Bankia: We'll Treat Aid as Investment
By Harold Heckle
MADRID -- Troubled Spanish lender Bankia will treat the 23.5 billion euros ($29.5 billion) in state aid it will receive in the country's biggest-ever bank bailout as an investment meant to make a profit for the Spanish government and not as a loan, its president said Sunday.
Jose Ignacio Goirigolzarri appeared to be trying to reassure markets after the Spanish media questioned what he had meant by saying a day earlier: "We don't need to talk about giving any of it back."
In a statement Sunday, he said Bankia's obligation is "not to return that capital but to be able to generate value and profitability for that contribution."Goirigolzarri said the Spanish state would decide "when it deems appropriate, and through the mechanism it chooses," when to sell its stake in Bankia to obtain the highest possible price to benefit taxpayers. > > Bull or Bear? Vote in Our Poll Bankia is stuck with 32 billion euros ($40 billion) in toxic assets on its books from loans in the property sector before Spain's real estate bubble burst. The Bank of Spain has estimated that the country's banks are sitting on some 180 billion euros ($233 billion) in assets that could cause them losses. The government fears the cost of rescuing the country's vulnerable banks could overwhelm its finances, which are already strained by a double-dip recession and an unemployment rate of nearly 25%, and force it to seek a rescue by the rest of Europe -- already preoccupied by crisis-hit Greece. Currently the government is enduring high interest rates on Spain's benchmark 10-year bond, which was at 6.29% Friday. Anything above 7% is considered unsustainable in the long run. A few weeks ago, the conservative government of Prime Minister Mariano Rajoy was maintaining it felt confident there would be no need to inject more public money into Spanish banks. Even at this month's NATO summit in Chicago, Rajoy dismissed comments from the new French President Francois Hollande that Spain's banks might need money from European recapitalization funds to stay in business.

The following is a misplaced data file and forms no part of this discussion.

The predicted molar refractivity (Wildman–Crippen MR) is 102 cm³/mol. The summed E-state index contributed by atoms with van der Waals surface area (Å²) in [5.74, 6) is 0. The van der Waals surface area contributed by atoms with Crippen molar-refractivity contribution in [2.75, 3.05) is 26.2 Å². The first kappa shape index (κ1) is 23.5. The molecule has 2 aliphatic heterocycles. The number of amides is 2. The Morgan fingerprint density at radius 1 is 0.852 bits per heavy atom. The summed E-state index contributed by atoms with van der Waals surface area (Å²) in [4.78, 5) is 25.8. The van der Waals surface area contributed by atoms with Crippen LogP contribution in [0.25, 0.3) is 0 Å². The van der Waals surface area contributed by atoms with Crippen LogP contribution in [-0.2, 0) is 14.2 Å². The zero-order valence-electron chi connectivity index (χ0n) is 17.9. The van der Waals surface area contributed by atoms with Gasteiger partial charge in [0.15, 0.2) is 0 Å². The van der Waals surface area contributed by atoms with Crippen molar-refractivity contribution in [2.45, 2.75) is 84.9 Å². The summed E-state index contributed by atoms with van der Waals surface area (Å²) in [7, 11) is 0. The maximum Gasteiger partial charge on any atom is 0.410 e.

|The Bankia bank headquarters as seen in Madrid, Monday May 7, 2012.|
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